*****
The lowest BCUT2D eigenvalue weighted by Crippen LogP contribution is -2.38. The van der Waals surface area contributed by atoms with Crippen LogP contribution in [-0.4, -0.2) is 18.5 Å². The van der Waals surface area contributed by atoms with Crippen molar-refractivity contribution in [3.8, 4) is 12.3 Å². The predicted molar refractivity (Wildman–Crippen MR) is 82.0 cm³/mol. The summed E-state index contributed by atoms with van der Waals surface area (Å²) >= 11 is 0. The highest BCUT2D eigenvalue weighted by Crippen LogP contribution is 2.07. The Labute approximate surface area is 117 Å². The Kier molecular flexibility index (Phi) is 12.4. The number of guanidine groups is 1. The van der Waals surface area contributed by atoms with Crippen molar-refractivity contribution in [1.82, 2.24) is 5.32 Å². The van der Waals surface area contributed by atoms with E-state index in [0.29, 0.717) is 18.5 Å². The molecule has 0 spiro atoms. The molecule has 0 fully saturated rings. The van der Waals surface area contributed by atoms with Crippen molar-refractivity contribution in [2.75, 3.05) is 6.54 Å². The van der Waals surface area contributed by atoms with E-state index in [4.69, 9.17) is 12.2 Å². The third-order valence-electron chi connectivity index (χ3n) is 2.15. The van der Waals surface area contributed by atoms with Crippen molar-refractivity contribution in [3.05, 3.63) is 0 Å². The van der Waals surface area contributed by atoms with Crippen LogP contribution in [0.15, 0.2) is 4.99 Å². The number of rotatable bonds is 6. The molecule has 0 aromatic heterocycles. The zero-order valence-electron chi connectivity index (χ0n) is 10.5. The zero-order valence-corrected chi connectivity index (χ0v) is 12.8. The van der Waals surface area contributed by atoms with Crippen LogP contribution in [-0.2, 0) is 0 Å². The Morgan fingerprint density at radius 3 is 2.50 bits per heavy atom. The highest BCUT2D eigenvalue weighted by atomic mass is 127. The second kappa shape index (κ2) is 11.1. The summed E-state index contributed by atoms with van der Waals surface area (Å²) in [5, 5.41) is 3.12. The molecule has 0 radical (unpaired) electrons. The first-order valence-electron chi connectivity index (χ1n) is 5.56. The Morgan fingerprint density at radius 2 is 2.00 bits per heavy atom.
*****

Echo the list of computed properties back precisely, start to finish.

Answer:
The lowest BCUT2D eigenvalue weighted by Crippen LogP contribution is -2.38. The van der Waals surface area contributed by atoms with Crippen LogP contribution in [-0.4, -0.2) is 18.5 Å². The van der Waals surface area contributed by atoms with Crippen molar-refractivity contribution in [3.8, 4) is 12.3 Å². The predicted molar refractivity (Wildman–Crippen MR) is 82.0 cm³/mol. The summed E-state index contributed by atoms with van der Waals surface area (Å²) >= 11 is 0. The highest BCUT2D eigenvalue weighted by Crippen LogP contribution is 2.07. The Labute approximate surface area is 117 Å². The Kier molecular flexibility index (Phi) is 12.4. The number of guanidine groups is 1. The van der Waals surface area contributed by atoms with Crippen molar-refractivity contribution in [1.82, 2.24) is 5.32 Å². The van der Waals surface area contributed by atoms with E-state index in [0.29, 0.717) is 18.5 Å². The molecule has 0 spiro atoms. The molecule has 0 fully saturated rings. The van der Waals surface area contributed by atoms with Crippen molar-refractivity contribution in [2.75, 3.05) is 6.54 Å². The van der Waals surface area contributed by atoms with E-state index in [4.69, 9.17) is 12.2 Å². The third-order valence-electron chi connectivity index (χ3n) is 2.15. The van der Waals surface area contributed by atoms with Crippen molar-refractivity contribution in [3.05, 3.63) is 0 Å². The van der Waals surface area contributed by atoms with Crippen LogP contribution in [0.15, 0.2) is 4.99 Å². The number of rotatable bonds is 6. The molecule has 0 aromatic heterocycles. The zero-order valence-electron chi connectivity index (χ0n) is 10.5. The zero-order valence-corrected chi connectivity index (χ0v) is 12.8. The van der Waals surface area contributed by atoms with Crippen LogP contribution in [-0.2, 0) is 0 Å². The Morgan fingerprint density at radius 3 is 2.50 bits per heavy atom. The highest BCUT2D eigenvalue weighted by atomic mass is 127. The second kappa shape index (κ2) is 11.1. The summed E-state index contributed by atoms with van der Waals surface area (Å²) in [5, 5.41) is 3.12. The molecule has 0 radical (unpaired) electrons. The first-order valence-electron chi connectivity index (χ1n) is 5.56. The Morgan fingerprint density at radius 2 is 2.00 bits per heavy atom.